Return to list

Team Research: We've Revamped Our Research Clusters

The Centre on Aging and Health (CAH) is pleased to announce that we have approved two new research clusters and updated another. Dr. John Barden of the Faculty of Kinesiology and Health Studies will lead the new Musculoskeletal Health and Mobility Cluster, which will direct and focus research efforts pertaining to healthy aging and mobility, particularly as this relates to movement, exercise, recreation, nutrition, and falls prevention. The cluster features researchers from the University of Regina Faculty of Kinesiology and Health Studies and Faculty of Arts.

Another new cluster is the Personhood and Resilience in Senior Care Cluster. As an example of its work, this cluster will focus on health providers’ beliefs about personhood in advanced dementia and how these beliefs affect care and quality of life of patients with dementia. The cluster researchers have also shown that resilience, a positive response to challenging circumstances, is associated with higher quality of care and more positive beliefs about dementia patients. This cluster is led by Dr. David Malloy, Vice-President (Research), and Professor of Ethics and Philosophy, Kinesiology and Health Studies. This cluster is based on a collaboration between University of Regina and University of Saskatchewan researchers. 

The Aboriginal Health and Aging Cluster updated its vision and purpose. Dr. Carrie Bourassa, FRSC, Department of Indigenous Education, Health and Social Work, First Nations University of Canada, leads the cluster whose goals include enabling and guiding culturally competent research on aging and health that will benefit Aboriginal communities. The cluster will also focus on improving possibilities for holistic aging and health by supporting the implementation of traditional Aboriginal best health practices. The cluster has members from First Nations University of Canada, Luther College, the Canadian Virtual Hospice, as well as the Five Hills Qu’Appelle Tribal Council.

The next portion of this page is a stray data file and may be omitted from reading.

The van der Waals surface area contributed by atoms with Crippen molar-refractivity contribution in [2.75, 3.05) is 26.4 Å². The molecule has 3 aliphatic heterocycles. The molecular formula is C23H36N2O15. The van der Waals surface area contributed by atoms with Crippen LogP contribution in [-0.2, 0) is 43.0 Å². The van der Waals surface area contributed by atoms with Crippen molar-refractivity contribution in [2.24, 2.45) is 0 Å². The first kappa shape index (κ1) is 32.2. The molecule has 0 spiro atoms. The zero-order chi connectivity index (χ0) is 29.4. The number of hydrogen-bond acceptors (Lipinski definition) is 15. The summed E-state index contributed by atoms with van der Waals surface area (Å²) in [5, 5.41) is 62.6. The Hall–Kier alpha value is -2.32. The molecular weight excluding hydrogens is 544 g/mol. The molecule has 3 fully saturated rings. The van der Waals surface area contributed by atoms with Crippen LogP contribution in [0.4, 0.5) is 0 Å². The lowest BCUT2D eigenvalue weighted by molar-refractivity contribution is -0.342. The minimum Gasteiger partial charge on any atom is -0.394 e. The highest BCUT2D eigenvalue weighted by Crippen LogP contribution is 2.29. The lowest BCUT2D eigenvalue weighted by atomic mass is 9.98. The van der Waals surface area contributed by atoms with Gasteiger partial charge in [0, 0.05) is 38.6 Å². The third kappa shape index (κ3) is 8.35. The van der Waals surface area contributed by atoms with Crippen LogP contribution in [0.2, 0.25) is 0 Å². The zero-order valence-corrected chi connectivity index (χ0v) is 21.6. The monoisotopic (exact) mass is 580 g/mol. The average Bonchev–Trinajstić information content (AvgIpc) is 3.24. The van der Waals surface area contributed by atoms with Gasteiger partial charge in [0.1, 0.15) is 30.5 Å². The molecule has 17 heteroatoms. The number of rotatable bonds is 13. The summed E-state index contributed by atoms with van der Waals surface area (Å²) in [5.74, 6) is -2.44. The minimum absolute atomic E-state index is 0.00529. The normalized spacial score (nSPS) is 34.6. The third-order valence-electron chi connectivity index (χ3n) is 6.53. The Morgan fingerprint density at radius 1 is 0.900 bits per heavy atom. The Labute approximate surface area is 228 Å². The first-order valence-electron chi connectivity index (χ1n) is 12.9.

In addition to these three updated or new clusters, the CAH operates the Pain in Old Age Cluster, led by Dr. Thomas Hadjistavropoulos, ABPP, FCAHS, Research Chair in Aging and Health and Professor of Psychology. This cluster is internationally renowned for developing and validating innovative approaches to the pain assessment of older persons who present with dementias and serious limitations in ability to communicate.

The CAH encourages those working in aging and health research to consider developing new clusters, as the CAH can help develop and promote these  collaborations and their results and achievements through our website, newsletter, Twitter account, and other avenues. We also allow cluster members access to our research participant directory and we offer a small grants program, which helps fund  pilot projects or other work aimed to lead to the preparation of a major national application in the area of health and aging. 

For more information on these research clusters, please visit: http://www2.uregina.ca/cah/about-cah/research-clusters.

If you are interested in proposing a new cluster, please contact CAH Director, Dr. Thomas Hadjistavropoulos: Thomas.Hadjistavropoulos@uregina.ca